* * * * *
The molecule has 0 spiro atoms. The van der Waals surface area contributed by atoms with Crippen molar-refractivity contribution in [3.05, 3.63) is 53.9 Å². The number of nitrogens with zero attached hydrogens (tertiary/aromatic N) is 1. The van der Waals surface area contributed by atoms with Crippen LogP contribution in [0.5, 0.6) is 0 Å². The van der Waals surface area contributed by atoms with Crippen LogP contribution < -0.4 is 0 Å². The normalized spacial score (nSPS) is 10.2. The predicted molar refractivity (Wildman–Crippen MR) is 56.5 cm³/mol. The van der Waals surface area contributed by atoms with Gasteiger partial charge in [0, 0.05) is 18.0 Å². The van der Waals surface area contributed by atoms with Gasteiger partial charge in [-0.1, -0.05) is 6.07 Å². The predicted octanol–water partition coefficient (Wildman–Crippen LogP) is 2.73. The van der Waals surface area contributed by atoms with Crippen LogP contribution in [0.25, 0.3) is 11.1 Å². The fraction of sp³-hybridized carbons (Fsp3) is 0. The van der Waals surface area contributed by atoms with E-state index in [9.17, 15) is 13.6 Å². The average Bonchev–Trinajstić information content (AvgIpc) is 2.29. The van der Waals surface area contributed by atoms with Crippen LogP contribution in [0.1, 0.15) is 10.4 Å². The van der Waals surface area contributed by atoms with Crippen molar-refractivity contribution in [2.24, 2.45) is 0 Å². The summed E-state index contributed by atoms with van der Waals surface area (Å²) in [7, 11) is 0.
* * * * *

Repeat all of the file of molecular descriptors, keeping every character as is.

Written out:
The molecule has 0 spiro atoms. The van der Waals surface area contributed by atoms with Crippen molar-refractivity contribution in [3.05, 3.63) is 53.9 Å². The number of nitrogens with zero attached hydrogens (tertiary/aromatic N) is 1. The van der Waals surface area contributed by atoms with Crippen LogP contribution in [0.5, 0.6) is 0 Å². The van der Waals surface area contributed by atoms with Crippen LogP contribution < -0.4 is 0 Å². The normalized spacial score (nSPS) is 10.2. The predicted molar refractivity (Wildman–Crippen MR) is 56.5 cm³/mol. The van der Waals surface area contributed by atoms with Gasteiger partial charge in [0, 0.05) is 18.0 Å². The van der Waals surface area contributed by atoms with Gasteiger partial charge in [-0.1, -0.05) is 6.07 Å². The predicted octanol–water partition coefficient (Wildman–Crippen LogP) is 2.73. The van der Waals surface area contributed by atoms with Crippen LogP contribution in [0.25, 0.3) is 11.1 Å². The fraction of sp³-hybridized carbons (Fsp3) is 0. The van der Waals surface area contributed by atoms with E-state index in [9.17, 15) is 13.6 Å². The average Bonchev–Trinajstić information content (AvgIpc) is 2.29. The van der Waals surface area contributed by atoms with Crippen LogP contribution in [0.1, 0.15) is 10.4 Å². The van der Waals surface area contributed by atoms with Crippen molar-refractivity contribution in [2.24, 2.45) is 0 Å². The summed E-state index contributed by atoms with van der Waals surface area (Å²) in [7, 11) is 0.